by Craig Lauridsen
I recently installed a hot water recirculating system at my home. I did this to save water and time. There are a couple different types of these systems available but I will focus on the one that I used. Here’s how it works: A small pump is installed on top of the water heater and a thermal bypass valve is installed under the sink that’s furthest from the water heater. That’s it!
The average household wastes thousands of gallons of water per year waiting for hot water. It used to take about 2 minutes and 15 seconds before my shower was hot enough to get in, now it takes 25 seconds. This is an 80% reduction in time and water (about 3 gallons per shower based on my 1.8 GPM showerhead). I experienced similar savings at the bathroom faucet. Between the shower and faucet I calculated an annual water savings of about 2,000 gallons for two adults. I will personally save over 10 hours per year not waiting for hot water—maybe I’ll use that time to think of other ways I can save water!
Overall, I am very happy with my hot water recirculating system. If you are considering installing one of your own, here are a few things to consider:
- Your energy use will go up slightly because you’re heating the same water twice. These recirculating systems move hot water in the pipes (that has already been heated once) back to the water heater to be heated again. If you don’t want to increase your energy usage and you’re willing to wait for hot water, you can forgo the recirculating system and “shower with a bucket.” The water you capture in the bucket can be used to flush toilets or water plants.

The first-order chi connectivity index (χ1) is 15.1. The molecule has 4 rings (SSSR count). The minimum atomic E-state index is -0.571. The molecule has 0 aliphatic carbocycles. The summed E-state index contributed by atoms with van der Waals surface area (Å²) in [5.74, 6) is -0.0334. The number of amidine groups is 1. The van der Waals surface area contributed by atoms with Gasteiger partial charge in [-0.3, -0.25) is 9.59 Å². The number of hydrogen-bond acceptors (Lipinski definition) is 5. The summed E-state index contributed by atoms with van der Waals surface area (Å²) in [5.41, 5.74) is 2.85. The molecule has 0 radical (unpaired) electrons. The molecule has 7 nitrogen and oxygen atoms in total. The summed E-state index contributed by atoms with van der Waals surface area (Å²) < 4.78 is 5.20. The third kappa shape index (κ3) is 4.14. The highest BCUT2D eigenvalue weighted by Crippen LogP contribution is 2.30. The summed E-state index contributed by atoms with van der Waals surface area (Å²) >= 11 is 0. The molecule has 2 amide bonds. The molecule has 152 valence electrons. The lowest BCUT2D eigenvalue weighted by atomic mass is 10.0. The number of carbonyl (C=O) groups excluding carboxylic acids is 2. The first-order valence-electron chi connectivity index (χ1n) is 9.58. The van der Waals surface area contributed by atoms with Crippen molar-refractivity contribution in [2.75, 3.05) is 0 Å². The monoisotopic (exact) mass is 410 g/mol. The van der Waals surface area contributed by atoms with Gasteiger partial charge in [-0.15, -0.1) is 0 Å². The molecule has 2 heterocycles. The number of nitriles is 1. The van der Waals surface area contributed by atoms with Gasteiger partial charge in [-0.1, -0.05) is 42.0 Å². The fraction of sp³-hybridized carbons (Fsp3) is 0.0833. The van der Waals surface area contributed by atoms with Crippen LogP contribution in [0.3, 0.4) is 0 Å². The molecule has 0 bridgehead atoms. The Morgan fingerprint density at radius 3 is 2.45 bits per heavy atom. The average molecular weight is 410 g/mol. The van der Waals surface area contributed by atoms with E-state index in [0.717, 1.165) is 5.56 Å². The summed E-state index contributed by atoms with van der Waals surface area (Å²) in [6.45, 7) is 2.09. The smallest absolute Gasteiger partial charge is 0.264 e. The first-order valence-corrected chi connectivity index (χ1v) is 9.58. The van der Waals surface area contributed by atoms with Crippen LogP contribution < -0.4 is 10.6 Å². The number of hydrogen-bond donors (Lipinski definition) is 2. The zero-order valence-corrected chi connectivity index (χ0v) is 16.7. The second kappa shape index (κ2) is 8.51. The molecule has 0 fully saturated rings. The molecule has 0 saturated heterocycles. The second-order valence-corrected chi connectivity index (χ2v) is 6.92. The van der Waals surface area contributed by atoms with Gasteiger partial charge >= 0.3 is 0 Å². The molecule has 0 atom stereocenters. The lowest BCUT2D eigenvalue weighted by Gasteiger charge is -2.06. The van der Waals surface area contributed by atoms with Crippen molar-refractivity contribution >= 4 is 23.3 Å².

- Most of these pumps have a timer that you set for certain times of the day (when you’re most likely to shower, wash your face, etc.). If you do these activities when the pump is off then you’ll have to wait for hot water (just like you used to).
- Most of these systems use your cold water pipes as a return line back to the water heater. This means that when the pump is running you’ll get several seconds of warm water when you turn on the cold handle. This also means that you are putting water that has passed through the water heater into your cold pipes. Some research has shown that you shouldn’t drink water that has passed through the water heater because it can contain higher concentrations of lead. I filter my drinking water so I’m not too concerned about this.
- To maximize efficiency you should consider insulating all of your hot water pipes.
- Some recirculating systems won’t work with tankless water heaters. So keep this in mind if you have, or plan on installing, a tankless water heater.
For detailed research about recirculating systems, check out this helpful webpage from the Alliance for Water Efficiency.